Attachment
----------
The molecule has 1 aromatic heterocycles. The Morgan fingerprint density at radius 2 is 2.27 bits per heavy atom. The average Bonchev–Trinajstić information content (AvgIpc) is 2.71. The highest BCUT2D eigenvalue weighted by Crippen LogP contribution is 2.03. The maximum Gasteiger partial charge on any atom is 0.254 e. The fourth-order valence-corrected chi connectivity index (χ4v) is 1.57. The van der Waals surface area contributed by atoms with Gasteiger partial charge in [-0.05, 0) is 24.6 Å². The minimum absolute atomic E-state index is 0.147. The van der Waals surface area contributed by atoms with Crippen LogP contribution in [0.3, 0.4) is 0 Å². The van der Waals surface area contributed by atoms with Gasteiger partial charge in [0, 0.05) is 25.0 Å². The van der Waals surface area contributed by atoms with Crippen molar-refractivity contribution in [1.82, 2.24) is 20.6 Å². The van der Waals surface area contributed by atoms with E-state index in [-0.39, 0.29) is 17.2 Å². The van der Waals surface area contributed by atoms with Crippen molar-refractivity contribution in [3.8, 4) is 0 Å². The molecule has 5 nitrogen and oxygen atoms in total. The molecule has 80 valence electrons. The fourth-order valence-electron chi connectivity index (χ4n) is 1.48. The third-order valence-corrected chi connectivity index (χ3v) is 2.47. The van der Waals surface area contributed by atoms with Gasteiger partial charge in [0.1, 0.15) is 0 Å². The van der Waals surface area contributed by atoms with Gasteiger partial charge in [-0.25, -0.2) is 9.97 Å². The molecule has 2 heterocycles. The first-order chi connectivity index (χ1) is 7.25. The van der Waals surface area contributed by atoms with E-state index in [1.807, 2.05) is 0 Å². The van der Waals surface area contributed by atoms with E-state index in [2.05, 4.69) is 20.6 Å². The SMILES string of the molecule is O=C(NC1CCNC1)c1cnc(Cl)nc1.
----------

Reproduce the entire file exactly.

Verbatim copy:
The molecule has 1 aromatic heterocycles. The Morgan fingerprint density at radius 2 is 2.27 bits per heavy atom. The average Bonchev–Trinajstić information content (AvgIpc) is 2.71. The highest BCUT2D eigenvalue weighted by Crippen LogP contribution is 2.03. The maximum Gasteiger partial charge on any atom is 0.254 e. The fourth-order valence-corrected chi connectivity index (χ4v) is 1.57. The van der Waals surface area contributed by atoms with Gasteiger partial charge in [-0.05, 0) is 24.6 Å². The minimum absolute atomic E-state index is 0.147. The van der Waals surface area contributed by atoms with Crippen LogP contribution in [0.3, 0.4) is 0 Å². The van der Waals surface area contributed by atoms with Gasteiger partial charge in [0, 0.05) is 25.0 Å². The van der Waals surface area contributed by atoms with Crippen molar-refractivity contribution in [1.82, 2.24) is 20.6 Å². The van der Waals surface area contributed by atoms with E-state index in [-0.39, 0.29) is 17.2 Å². The van der Waals surface area contributed by atoms with Crippen molar-refractivity contribution in [3.8, 4) is 0 Å². The molecule has 5 nitrogen and oxygen atoms in total. The molecule has 80 valence electrons. The fourth-order valence-electron chi connectivity index (χ4n) is 1.48. The third-order valence-corrected chi connectivity index (χ3v) is 2.47. The van der Waals surface area contributed by atoms with Gasteiger partial charge in [0.1, 0.15) is 0 Å². The van der Waals surface area contributed by atoms with Gasteiger partial charge in [-0.25, -0.2) is 9.97 Å². The molecule has 2 heterocycles. The first-order chi connectivity index (χ1) is 7.25. The van der Waals surface area contributed by atoms with E-state index in [1.807, 2.05) is 0 Å². The van der Waals surface area contributed by atoms with E-state index in [2.05, 4.69) is 20.6 Å². The SMILES string of the molecule is O=C(NC1CCNC1)c1cnc(Cl)nc1.